(RxWiki News) As new cases of Ebola in Liberia begin to wane, GlaxoSmithKline (GSK) has dispatched its first shipment of an experimental Ebola vaccine in an effort to put a stop to the spread of the virus.
The vaccine is expected to arrive in Liberia late Friday, reports Reuters. GSK officials said in a press statement that they hope to enroll 30,000 Liberians in a trial of the vaccine, which has appeared safe and effective in early trials.
Dr. Moncef Slaoui, GSK chairman of Global Vaccines, said early data on the vaccine "are encouraging and give us confidence to progress to the next phases of clinical testing which will involve the vaccination of thousands of volunteers, including frontline healthcare workers. If the candidate vaccine is able to protect these people, as we hope it will, it could significantly contribute to efforts to bring this epidemic under control and prevent future outbreaks."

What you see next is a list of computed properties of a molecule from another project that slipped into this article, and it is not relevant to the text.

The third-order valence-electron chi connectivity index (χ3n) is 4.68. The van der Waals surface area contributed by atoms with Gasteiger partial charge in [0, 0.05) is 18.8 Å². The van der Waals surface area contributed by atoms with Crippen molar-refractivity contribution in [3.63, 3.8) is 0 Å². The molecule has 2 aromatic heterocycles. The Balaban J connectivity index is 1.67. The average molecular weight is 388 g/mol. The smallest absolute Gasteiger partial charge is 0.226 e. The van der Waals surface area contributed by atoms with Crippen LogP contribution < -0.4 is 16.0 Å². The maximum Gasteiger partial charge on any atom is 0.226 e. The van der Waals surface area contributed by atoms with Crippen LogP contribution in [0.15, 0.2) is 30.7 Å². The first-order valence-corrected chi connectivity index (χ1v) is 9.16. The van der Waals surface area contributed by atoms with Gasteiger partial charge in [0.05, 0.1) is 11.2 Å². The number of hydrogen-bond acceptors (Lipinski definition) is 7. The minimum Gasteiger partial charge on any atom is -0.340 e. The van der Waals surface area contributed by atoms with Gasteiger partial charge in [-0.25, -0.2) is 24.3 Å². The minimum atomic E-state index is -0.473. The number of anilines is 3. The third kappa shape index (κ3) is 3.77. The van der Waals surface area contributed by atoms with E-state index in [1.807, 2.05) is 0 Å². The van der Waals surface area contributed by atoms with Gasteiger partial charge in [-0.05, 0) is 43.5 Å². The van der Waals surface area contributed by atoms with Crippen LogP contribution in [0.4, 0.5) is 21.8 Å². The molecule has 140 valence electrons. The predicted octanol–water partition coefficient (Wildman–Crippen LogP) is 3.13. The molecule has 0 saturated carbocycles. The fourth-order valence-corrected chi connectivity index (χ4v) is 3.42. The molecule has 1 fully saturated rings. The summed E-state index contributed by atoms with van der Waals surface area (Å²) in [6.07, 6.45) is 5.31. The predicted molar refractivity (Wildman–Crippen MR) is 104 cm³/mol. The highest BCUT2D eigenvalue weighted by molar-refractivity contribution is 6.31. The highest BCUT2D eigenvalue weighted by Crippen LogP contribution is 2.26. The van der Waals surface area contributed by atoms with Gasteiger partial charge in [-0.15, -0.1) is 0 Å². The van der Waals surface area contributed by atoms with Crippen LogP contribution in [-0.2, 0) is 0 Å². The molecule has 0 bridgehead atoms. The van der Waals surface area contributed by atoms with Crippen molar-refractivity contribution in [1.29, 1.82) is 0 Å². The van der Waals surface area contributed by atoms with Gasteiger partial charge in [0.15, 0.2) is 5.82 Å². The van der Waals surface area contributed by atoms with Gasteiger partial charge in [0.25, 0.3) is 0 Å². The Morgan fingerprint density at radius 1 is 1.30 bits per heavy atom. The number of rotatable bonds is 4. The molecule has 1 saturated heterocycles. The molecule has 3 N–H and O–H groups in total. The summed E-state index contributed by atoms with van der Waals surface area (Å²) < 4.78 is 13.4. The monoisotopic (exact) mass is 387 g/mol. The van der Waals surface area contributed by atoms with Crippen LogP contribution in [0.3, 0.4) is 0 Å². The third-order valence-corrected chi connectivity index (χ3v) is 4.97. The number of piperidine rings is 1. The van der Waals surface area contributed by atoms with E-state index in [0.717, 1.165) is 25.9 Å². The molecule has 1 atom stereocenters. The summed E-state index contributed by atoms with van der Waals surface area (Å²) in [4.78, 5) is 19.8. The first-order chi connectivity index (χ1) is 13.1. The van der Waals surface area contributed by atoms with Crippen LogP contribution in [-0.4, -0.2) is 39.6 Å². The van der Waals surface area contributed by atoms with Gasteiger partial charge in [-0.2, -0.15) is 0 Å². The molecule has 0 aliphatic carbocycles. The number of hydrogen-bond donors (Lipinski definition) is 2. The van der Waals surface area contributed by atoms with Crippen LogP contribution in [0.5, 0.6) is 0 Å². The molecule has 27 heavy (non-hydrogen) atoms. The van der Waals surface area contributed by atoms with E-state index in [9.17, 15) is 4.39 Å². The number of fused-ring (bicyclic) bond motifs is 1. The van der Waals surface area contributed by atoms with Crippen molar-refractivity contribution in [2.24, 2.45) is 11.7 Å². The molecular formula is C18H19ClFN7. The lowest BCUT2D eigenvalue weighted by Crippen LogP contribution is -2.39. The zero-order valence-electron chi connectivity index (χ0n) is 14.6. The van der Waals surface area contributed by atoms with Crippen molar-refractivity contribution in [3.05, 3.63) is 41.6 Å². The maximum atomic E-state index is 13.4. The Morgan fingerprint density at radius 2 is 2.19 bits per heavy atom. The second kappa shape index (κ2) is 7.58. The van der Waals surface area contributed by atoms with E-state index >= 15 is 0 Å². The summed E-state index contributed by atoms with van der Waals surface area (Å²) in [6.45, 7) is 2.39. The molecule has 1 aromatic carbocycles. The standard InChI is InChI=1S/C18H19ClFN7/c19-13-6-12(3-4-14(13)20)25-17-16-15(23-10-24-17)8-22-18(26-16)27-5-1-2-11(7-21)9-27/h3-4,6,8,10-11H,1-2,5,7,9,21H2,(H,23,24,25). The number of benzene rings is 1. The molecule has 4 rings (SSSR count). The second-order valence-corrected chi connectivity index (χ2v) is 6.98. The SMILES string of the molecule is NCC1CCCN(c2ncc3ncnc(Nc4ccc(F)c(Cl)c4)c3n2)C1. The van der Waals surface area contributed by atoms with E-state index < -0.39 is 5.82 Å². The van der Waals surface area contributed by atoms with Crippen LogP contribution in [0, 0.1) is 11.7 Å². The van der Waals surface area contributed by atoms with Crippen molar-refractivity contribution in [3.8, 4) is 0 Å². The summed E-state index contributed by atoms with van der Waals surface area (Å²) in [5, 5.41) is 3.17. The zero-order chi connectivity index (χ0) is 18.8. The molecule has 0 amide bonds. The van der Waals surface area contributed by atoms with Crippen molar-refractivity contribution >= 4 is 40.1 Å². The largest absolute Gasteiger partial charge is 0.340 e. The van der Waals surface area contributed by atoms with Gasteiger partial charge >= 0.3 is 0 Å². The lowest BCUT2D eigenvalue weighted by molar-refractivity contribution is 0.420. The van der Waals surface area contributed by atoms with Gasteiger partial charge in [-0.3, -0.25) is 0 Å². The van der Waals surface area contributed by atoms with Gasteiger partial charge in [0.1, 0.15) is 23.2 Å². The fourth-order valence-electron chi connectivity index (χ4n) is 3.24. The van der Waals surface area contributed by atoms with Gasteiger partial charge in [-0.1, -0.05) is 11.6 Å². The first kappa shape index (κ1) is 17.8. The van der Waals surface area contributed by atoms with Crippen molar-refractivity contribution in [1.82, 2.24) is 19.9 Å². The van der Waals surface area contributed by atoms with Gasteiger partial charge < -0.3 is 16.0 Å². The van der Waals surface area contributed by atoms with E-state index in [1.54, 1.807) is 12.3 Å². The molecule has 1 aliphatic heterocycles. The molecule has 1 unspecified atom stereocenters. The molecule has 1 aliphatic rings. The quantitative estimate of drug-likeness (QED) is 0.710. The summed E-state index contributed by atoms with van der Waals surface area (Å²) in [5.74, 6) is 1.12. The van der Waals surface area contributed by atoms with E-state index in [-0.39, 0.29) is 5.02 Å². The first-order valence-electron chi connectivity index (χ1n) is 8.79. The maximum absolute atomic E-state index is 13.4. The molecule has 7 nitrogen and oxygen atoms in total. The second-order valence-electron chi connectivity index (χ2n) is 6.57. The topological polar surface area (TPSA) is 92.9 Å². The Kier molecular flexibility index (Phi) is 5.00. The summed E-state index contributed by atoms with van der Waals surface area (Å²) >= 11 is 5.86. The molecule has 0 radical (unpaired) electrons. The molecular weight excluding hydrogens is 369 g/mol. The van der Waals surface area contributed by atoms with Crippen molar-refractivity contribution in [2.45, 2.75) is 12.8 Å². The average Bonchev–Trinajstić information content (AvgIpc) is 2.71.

The Ebola epidemic Dr. Slaoui referred to is the worst in history, having infected nearly 22,000 people in nine countries, primarily in West Africa, Reuters reports.
The Ebola virus can cause Ebola virus disease. This disease is marked by symptoms like high fever, nausea, vomiting and unexplained bleeding. The virus can only be transferred through the infected blood or other bodily fluids of patients. And those patients are not contagious unless they are showing symptoms.
The vaccine uses a type of deadened chimpanzee cold virus to deliver genetic material from the Ebola virus to patients. These patients should then produce an immune response to the genetic material, making them immune to Ebola, according to GSK.
The National Institute of Allergy and Infectious Diseases and Okairos, a GSK subsidiary, developed the current vaccine. GSK officials said they hoped to conduct further trials of the vaccine in Guinea and Sierra Leone — two other West African nations hard-hit by the Ebola outbreak — if the trial in Liberia goes well.